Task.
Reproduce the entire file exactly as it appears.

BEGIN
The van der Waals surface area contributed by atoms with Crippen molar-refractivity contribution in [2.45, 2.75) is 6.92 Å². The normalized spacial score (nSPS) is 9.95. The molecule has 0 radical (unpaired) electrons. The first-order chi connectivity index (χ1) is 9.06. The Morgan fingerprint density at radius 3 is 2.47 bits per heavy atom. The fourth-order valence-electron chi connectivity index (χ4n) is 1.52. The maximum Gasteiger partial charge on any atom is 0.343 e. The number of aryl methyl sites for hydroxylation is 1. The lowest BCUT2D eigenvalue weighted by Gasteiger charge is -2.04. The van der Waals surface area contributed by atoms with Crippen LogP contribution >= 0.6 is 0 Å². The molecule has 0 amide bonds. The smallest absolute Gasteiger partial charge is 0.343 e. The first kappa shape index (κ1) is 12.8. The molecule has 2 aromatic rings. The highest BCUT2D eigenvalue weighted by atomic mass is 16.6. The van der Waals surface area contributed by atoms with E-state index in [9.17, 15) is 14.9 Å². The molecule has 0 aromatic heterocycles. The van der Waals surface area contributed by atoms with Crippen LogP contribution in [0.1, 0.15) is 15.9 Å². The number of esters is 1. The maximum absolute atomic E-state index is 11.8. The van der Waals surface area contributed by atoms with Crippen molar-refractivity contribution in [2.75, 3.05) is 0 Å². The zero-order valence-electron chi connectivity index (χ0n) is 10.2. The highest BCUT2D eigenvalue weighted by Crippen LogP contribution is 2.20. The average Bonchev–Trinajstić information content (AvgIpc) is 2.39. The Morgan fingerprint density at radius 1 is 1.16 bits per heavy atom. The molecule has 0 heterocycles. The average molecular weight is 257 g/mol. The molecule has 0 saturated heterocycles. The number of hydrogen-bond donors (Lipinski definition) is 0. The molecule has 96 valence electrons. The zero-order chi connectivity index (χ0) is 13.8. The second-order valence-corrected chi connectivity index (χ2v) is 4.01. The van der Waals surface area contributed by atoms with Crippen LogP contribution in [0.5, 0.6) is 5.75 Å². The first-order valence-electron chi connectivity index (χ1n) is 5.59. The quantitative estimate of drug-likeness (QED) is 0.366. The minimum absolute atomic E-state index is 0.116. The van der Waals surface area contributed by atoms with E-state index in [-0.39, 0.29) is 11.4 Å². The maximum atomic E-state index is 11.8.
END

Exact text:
The van der Waals surface area contributed by atoms with Crippen molar-refractivity contribution in [2.45, 2.75) is 6.92 Å². The normalized spacial score (nSPS) is 9.95. The molecule has 0 radical (unpaired) electrons. The first-order chi connectivity index (χ1) is 9.06. The Morgan fingerprint density at radius 3 is 2.47 bits per heavy atom. The fourth-order valence-electron chi connectivity index (χ4n) is 1.52. The maximum Gasteiger partial charge on any atom is 0.343 e. The number of aryl methyl sites for hydroxylation is 1. The lowest BCUT2D eigenvalue weighted by Gasteiger charge is -2.04. The van der Waals surface area contributed by atoms with Crippen LogP contribution >= 0.6 is 0 Å². The molecule has 0 amide bonds. The smallest absolute Gasteiger partial charge is 0.343 e. The first kappa shape index (κ1) is 12.8. The molecule has 2 aromatic rings. The highest BCUT2D eigenvalue weighted by atomic mass is 16.6. The van der Waals surface area contributed by atoms with E-state index in [9.17, 15) is 14.9 Å². The molecule has 0 aromatic heterocycles. The van der Waals surface area contributed by atoms with Crippen LogP contribution in [0.1, 0.15) is 15.9 Å². The number of esters is 1. The maximum absolute atomic E-state index is 11.8. The van der Waals surface area contributed by atoms with Crippen molar-refractivity contribution in [2.75, 3.05) is 0 Å². The zero-order valence-electron chi connectivity index (χ0n) is 10.2. The highest BCUT2D eigenvalue weighted by Crippen LogP contribution is 2.20. The average Bonchev–Trinajstić information content (AvgIpc) is 2.39. The Morgan fingerprint density at radius 1 is 1.16 bits per heavy atom. The molecule has 0 heterocycles. The average molecular weight is 257 g/mol. The molecule has 0 saturated heterocycles. The number of hydrogen-bond donors (Lipinski definition) is 0. The molecule has 96 valence electrons. The zero-order chi connectivity index (χ0) is 13.8. The second-order valence-corrected chi connectivity index (χ2v) is 4.01. The van der Waals surface area contributed by atoms with Crippen LogP contribution in [0.5, 0.6) is 5.75 Å². The first-order valence-electron chi connectivity index (χ1n) is 5.59. The quantitative estimate of drug-likeness (QED) is 0.366. The minimum absolute atomic E-state index is 0.116. The van der Waals surface area contributed by atoms with E-state index in [-0.39, 0.29) is 11.4 Å². The maximum atomic E-state index is 11.8.